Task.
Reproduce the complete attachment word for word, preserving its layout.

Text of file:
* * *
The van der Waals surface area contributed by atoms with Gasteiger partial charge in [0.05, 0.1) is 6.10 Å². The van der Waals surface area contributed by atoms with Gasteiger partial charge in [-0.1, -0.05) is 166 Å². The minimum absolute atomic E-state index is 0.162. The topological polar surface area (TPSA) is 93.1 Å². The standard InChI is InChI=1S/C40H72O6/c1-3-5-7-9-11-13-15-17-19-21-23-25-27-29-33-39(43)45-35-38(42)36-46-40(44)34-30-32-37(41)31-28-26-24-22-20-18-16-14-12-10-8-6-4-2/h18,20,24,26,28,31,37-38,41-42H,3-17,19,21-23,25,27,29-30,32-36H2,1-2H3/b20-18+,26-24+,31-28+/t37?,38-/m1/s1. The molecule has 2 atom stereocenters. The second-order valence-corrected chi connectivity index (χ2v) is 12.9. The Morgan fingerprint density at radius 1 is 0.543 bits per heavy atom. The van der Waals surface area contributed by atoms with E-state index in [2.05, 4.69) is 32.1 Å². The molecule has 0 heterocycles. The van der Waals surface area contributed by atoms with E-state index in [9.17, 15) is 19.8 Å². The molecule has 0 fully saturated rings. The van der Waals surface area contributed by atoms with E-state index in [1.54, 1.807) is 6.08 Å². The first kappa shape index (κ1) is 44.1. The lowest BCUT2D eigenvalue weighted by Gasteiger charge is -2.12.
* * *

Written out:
The van der Waals surface area contributed by atoms with Gasteiger partial charge in [0.05, 0.1) is 6.10 Å². The van der Waals surface area contributed by atoms with Gasteiger partial charge in [-0.1, -0.05) is 166 Å². The minimum absolute atomic E-state index is 0.162. The topological polar surface area (TPSA) is 93.1 Å². The standard InChI is InChI=1S/C40H72O6/c1-3-5-7-9-11-13-15-17-19-21-23-25-27-29-33-39(43)45-35-38(42)36-46-40(44)34-30-32-37(41)31-28-26-24-22-20-18-16-14-12-10-8-6-4-2/h18,20,24,26,28,31,37-38,41-42H,3-17,19,21-23,25,27,29-30,32-36H2,1-2H3/b20-18+,26-24+,31-28+/t37?,38-/m1/s1. The molecule has 2 atom stereocenters. The second-order valence-corrected chi connectivity index (χ2v) is 12.9. The Morgan fingerprint density at radius 1 is 0.543 bits per heavy atom. The van der Waals surface area contributed by atoms with E-state index in [2.05, 4.69) is 32.1 Å². The molecule has 0 heterocycles. The van der Waals surface area contributed by atoms with E-state index in [9.17, 15) is 19.8 Å². The molecule has 0 fully saturated rings. The van der Waals surface area contributed by atoms with E-state index in [1.54, 1.807) is 6.08 Å². The first kappa shape index (κ1) is 44.1. The lowest BCUT2D eigenvalue weighted by Gasteiger charge is -2.12.